Feb 23, 2013

How to Develop an Alzheimer's Frame of Reference

You must develop a foundation on which to build your own working frame of reference that will allow you to cope with, deal with, and communicate with a person living with Alzheimer's Disease.

By Bob DeMarco
Alzheimer's Reading Room

How to Develop an Alzheimer's Frame of Reference
Over time I continue to receive emails that fall in the general category of Alzheimer's behaviors that drive Alzheimer's caregivers nuts.

In the last week, I received two emails asking me what to do when an AD patients follows the caregiver around all over the house and won't allow the caregiver to get out of their site.

If there are behaviors that are driving you "crazy" it is likely that you are moody and even angry at times. Moodiness and anger do not lead to effective Alzheimer's caregiving. They lead to stress and heartache.

It is my belief that Alzheimer's caregivers can and will benefit by developing a better understanding of Alzheimer's, what it is, and how it works in the brain. I think it is also beneficial to learn that many of the behaviors you are experiencing are common place with persons suffering from a dementia related illness.

Caregivers are often lonely and often feel abandoned. They are usually surprised when they first learn, they are not alone.

When you first go to school you learn your ABCs. Before you know it you are reading words, and then reading sentences. However, it is unlikely that you will learn to read, and learn to read well before you grasp the basics of reading. Most of us take reading for granted. We just do it, we don't think about the ABCs.

Effective Alzheimer's care requires that you learn your ABCs first.

You must develop a foundation on which to build your own working frame of reference that will allow you to cope with, deal with, and communicate with a person living with Alzheimer's Disease.

Subscribe to the Alzheimer's Reading Room

This is the most frequently asked question by persons trying to understand Alzheimer's and dementia -- What is the difference between Alzheimer's and dementia? We actually have a very good article on this topic. Care to guess the title? What's the difference between Alzheimer's and dementia?

There is a common misunderstanding that Alzheimer's is worse than dementia. In other words, if you suffer from dementia you are only senile. But, when you suffer from Alzheimer's disease -- way bad. If you watch television often enough you will start to notice that there are people and reporters that just can't say Alzheimer's. Instead they say dementia. Alzheimer's is so scary some people can't say the word. They should read the article and learn the difference.

I also found that many Alzheimer's caregivers don't really know what is happening in the brain of someone suffering from AD. Since they don't know what is happening and why, common Alzheimer's behaviors drive them "crazy".

I often ask a caregiver, do you know why the person living with AD asks you the same question or does the same things over and over? Most often the answer is No.

For starters, Alzheimer's patients can't remember they just asked the question, or just engaged in the behavior. To be honest, if I didn't get a grip on this myself, I would have gone "nuts" myself.

For almost 8 years now Dotty still says, "I'm hungry, I'm starving". She says this even if she just ate a steak and a baked potato. She just can't remember she ate.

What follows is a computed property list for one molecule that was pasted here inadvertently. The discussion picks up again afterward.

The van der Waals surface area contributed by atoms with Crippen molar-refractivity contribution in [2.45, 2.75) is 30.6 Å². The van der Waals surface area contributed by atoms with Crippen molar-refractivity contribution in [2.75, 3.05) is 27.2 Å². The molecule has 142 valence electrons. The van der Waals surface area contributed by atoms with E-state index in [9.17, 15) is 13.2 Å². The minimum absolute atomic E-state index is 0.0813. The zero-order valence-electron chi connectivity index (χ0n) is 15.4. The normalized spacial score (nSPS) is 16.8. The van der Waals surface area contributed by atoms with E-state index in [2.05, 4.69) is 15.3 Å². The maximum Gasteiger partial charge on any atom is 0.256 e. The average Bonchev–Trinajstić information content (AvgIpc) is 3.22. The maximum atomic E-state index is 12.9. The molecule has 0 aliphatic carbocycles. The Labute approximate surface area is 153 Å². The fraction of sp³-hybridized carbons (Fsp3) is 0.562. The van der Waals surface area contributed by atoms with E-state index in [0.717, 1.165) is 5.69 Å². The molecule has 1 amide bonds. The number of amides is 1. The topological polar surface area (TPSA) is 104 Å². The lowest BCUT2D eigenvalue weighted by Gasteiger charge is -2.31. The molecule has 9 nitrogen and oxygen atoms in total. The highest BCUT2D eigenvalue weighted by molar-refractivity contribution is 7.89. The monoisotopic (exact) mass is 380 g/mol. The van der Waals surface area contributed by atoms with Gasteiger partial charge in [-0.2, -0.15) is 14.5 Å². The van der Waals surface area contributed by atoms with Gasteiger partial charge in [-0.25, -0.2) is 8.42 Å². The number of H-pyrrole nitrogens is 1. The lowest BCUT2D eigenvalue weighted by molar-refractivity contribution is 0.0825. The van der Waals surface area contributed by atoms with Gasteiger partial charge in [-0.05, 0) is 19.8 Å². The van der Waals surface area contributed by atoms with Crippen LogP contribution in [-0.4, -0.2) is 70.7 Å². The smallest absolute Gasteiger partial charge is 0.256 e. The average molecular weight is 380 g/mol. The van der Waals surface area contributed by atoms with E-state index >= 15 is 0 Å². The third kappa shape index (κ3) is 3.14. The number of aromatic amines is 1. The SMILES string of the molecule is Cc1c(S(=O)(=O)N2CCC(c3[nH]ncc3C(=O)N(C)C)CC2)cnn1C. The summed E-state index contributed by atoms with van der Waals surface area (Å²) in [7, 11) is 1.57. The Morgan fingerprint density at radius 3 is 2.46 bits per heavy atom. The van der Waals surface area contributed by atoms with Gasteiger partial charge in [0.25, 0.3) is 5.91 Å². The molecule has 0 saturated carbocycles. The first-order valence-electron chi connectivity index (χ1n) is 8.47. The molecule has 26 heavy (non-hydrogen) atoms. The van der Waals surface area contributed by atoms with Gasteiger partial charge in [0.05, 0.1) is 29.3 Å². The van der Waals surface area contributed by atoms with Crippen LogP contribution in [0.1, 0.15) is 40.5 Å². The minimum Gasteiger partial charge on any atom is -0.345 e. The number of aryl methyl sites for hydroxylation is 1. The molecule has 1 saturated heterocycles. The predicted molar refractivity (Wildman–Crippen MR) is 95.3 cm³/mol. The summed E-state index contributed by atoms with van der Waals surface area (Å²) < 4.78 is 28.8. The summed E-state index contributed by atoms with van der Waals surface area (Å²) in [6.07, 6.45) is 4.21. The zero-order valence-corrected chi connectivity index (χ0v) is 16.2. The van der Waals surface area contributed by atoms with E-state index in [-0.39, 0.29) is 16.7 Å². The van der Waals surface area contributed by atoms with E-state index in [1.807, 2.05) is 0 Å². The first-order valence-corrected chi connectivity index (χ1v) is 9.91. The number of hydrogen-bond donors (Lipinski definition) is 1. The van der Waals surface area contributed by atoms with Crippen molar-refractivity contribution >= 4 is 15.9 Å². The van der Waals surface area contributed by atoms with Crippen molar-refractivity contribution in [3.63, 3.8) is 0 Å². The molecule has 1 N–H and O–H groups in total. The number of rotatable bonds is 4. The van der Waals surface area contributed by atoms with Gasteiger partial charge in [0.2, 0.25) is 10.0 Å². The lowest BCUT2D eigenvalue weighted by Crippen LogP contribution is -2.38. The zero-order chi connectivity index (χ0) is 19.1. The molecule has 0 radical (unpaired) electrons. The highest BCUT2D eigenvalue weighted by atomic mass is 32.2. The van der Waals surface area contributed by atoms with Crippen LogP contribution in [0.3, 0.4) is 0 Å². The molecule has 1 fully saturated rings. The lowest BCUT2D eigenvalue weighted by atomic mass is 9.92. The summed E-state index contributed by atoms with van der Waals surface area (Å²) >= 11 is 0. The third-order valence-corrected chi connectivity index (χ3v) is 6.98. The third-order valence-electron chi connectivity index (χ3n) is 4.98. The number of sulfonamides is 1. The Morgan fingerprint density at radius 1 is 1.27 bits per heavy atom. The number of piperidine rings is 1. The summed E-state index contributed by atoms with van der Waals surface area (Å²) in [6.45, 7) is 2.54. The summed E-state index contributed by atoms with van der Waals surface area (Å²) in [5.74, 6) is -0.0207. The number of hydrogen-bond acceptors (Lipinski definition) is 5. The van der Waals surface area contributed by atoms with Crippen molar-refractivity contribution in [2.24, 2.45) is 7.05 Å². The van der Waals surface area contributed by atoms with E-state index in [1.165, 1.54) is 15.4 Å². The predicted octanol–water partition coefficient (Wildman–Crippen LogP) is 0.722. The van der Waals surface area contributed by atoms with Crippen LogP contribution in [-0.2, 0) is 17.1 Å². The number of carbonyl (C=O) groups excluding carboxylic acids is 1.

When Dotty asks herself if she just ate, and she can't answer herself (in her head), then she must assume she didn't eat. If she doesn't remember eating then she must be hungry.

We have a very good article by Carol Larkin that will help you get a better understanding why Alzheimer's patients cannot remember what just happened a minute ago, and how they can remember at the same time something that happened many years ago. How the Loss of Memory Works in Alzheimer’s Disease, and How Understanding This Could Help You.

The brain of a person suffering from AD deteriorates over time. Understanding how this deterioration develops, and the effects of this deterioration, are really critical to becoming an effective Alzheimer's caregiver. Understanding is the key word. We have a very good video that addresses this issue -- How Alzheimer's Destroys the Brain. I believe that every single person that is being touched by Alzheimer's should watch this video. It is easy to understand and it is short in length.

We have two articles here that I wrote. These two articles bring to me emails that are full of emotion. Alzheimer's caregivers across the board tell me how happy and sometimes relieved they were to read these article.

The first of the two, Alzheimer's Disease -- The Front Row, is simple and straightforward, if you aren't walking in our shoes then it is unlikely that you can understand what it is really like being in our shoes. It isn't easy being us.

The second, Are Alzheimer's Caregivers the Forgotten?, brings to me the longest, most heart felt, and most emotionally charged emails and responses of any article I have ever written. Nothing else comes close. This article tells the Alzheimer's Caregiver that it is not just them; and that, they are not alone.
Bob DeMarco is the Founder and Editor of the Alzheimer's Reading Room. Bob is a recognized Influencer, speaker, and expert in the Alzheimer's and Dementia Community Worldwide. Bob lives in Delray Beach, FL.

What's the Difference Between Alzheimer's and Dementia?
Test Your Memory for Alzheimer's (5 Best Memory Tests)
Alzheimer's, Dementia, and Types of Dementia
Alzheimer's Clock Draw Test -- Detect the Signs of Alzheimer's Early
Communicating in Alzheimer's World
Alzheimer's, Your Brain, and Adaptability
The First Sign of Alzheimer's Short Term Memory Loss

Original content Bob DeMarco, the Alzheimer's Reading Room